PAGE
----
Abstract 3491: Decreased Serum Levels of Interferon Gamma Inducible Protein 10 (IP-10) in Acute Myocardial Infarction Patients After Successful Primary Percutaneous Coronary Intervention are Associated with a Smaller Infarct Size
Background: Interferon gamma inducible protein 10 (IP-10) is a CXC chemokine that is transiently induced in ischemia/reperfusion and an appropriate decrease of induced IP-10 in the reperfused heart is important for infarct healing. However, the serum IP-10 level in myocardial infarction (MI) patients with percutaneous coronary intervention (PCI) and its changes with time have never been reported.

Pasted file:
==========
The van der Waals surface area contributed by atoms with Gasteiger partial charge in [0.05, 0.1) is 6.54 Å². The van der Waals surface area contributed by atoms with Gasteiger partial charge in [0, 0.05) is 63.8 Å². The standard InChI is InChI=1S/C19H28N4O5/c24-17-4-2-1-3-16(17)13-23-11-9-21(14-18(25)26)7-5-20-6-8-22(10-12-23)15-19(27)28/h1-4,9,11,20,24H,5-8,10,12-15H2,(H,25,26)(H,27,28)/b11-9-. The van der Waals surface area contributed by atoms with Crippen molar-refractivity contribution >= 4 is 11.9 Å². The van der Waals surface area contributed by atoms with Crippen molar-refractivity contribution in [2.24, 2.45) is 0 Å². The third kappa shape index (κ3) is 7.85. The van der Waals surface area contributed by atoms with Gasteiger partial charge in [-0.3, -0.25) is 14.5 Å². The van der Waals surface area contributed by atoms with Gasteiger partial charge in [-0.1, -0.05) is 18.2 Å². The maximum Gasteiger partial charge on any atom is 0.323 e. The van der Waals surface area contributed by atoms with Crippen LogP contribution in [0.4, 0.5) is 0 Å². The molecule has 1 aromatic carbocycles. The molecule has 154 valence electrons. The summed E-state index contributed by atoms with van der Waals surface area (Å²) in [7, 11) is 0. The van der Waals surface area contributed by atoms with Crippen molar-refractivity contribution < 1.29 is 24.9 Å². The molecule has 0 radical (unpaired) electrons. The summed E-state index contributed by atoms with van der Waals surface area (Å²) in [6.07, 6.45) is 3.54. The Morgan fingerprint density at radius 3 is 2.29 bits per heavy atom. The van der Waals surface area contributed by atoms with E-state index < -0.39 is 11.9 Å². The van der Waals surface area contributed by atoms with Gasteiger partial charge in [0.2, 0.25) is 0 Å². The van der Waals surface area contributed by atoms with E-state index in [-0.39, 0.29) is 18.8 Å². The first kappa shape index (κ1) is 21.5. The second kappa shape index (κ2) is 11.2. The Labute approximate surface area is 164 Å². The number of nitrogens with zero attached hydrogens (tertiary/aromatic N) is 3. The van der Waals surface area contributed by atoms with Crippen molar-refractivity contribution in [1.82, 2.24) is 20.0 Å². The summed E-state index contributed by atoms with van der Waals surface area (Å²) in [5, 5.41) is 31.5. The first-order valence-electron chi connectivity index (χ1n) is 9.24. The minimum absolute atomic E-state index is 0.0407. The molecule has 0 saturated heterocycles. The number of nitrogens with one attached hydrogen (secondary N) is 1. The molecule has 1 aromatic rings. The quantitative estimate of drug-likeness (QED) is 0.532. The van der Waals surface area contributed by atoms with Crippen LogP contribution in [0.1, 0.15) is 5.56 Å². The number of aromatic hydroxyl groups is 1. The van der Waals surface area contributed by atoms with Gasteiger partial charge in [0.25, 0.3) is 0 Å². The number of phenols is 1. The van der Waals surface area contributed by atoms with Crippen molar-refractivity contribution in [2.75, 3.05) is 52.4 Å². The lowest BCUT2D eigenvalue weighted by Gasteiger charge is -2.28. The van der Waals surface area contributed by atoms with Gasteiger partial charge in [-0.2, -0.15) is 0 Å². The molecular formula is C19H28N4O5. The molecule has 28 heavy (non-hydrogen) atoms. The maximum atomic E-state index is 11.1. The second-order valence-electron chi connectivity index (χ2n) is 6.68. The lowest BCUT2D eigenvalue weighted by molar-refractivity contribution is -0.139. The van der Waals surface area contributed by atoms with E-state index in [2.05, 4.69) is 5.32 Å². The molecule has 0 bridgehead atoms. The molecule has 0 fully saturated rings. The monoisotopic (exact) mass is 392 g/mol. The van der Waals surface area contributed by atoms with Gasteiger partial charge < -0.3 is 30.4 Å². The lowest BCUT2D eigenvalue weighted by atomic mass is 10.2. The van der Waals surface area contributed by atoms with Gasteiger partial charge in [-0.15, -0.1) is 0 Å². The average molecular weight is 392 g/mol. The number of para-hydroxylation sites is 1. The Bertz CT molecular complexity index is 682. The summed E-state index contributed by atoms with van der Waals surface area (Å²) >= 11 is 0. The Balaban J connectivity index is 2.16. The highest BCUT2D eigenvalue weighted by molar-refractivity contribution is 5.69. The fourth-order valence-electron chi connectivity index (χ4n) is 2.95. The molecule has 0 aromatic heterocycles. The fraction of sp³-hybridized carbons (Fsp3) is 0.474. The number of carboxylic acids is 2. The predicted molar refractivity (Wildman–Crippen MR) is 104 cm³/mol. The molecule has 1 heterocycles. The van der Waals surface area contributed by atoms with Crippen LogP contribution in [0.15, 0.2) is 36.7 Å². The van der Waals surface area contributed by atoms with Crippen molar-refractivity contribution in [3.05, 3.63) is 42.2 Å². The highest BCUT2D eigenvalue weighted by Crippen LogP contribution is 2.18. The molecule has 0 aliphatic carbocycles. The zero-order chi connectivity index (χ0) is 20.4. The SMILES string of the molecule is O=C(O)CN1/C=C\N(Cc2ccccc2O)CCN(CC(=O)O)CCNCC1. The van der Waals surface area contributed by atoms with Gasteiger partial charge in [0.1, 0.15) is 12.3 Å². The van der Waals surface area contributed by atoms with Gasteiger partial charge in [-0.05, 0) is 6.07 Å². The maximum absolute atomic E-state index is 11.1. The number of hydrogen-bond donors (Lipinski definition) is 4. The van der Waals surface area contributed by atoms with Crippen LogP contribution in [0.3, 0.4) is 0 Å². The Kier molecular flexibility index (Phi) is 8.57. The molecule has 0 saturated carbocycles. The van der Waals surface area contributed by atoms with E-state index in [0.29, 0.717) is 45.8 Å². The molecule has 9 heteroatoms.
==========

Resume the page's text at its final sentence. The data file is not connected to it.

Methods: We prospectively studied 23 consecutive patients with first MI who received successful primary PCI within 24 hours. Blood samples were collected after the primary PCI and on days 3, 7 and 28. Changes of the serum IP-10 level between the day of admission and 3 d (delta 3 d IP-10) were examined.
Results: Serum IP-10 level in MI patients changed compared with normal levels and its alteration was statistically significant. The mean value of delta 3 d IP-10 in the better EF group (>56.9%) was -9.0 pg/ml, while it was 28.4 pg/ml in the worse EF group. Delta 3 d IP-10 was significantly correlated with infarct size, as indicated by max creatine kinase (CK). Stepwise multiple regression analysis revealed that delta 3 d IP-10 was an independent predictor for max CK.
Conclusions: These data suggest that decreased serum IP-10 level within 3 days correlate with a smaller infarct size in patients with acute MI who undergo successful primary PCI.